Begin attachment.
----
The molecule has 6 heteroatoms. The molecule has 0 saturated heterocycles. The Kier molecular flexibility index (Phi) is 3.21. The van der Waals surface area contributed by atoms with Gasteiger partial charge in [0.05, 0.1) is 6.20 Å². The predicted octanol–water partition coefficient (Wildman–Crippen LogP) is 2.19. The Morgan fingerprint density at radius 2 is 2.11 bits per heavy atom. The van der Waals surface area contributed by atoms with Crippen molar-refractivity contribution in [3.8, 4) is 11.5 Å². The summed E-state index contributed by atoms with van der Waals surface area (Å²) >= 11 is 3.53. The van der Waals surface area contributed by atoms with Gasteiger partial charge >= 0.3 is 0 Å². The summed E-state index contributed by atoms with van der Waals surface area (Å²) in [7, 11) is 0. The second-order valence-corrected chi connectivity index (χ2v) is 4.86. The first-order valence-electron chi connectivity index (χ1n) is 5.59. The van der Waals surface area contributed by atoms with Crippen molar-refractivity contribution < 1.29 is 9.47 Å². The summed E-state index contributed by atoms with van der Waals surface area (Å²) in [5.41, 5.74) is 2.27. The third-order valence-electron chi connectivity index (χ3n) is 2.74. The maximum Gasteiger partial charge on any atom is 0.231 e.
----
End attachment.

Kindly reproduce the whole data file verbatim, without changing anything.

The molecule has 6 heteroatoms. The molecule has 0 saturated heterocycles. The Kier molecular flexibility index (Phi) is 3.21. The van der Waals surface area contributed by atoms with Gasteiger partial charge in [0.05, 0.1) is 6.20 Å². The predicted octanol–water partition coefficient (Wildman–Crippen LogP) is 2.19. The Morgan fingerprint density at radius 2 is 2.11 bits per heavy atom. The van der Waals surface area contributed by atoms with Crippen molar-refractivity contribution in [3.8, 4) is 11.5 Å². The summed E-state index contributed by atoms with van der Waals surface area (Å²) >= 11 is 3.53. The van der Waals surface area contributed by atoms with Gasteiger partial charge >= 0.3 is 0 Å². The summed E-state index contributed by atoms with van der Waals surface area (Å²) in [7, 11) is 0. The second-order valence-corrected chi connectivity index (χ2v) is 4.86. The first-order valence-electron chi connectivity index (χ1n) is 5.59. The van der Waals surface area contributed by atoms with Crippen molar-refractivity contribution < 1.29 is 9.47 Å². The summed E-state index contributed by atoms with van der Waals surface area (Å²) in [5.41, 5.74) is 2.27. The third-order valence-electron chi connectivity index (χ3n) is 2.74. The maximum Gasteiger partial charge on any atom is 0.231 e.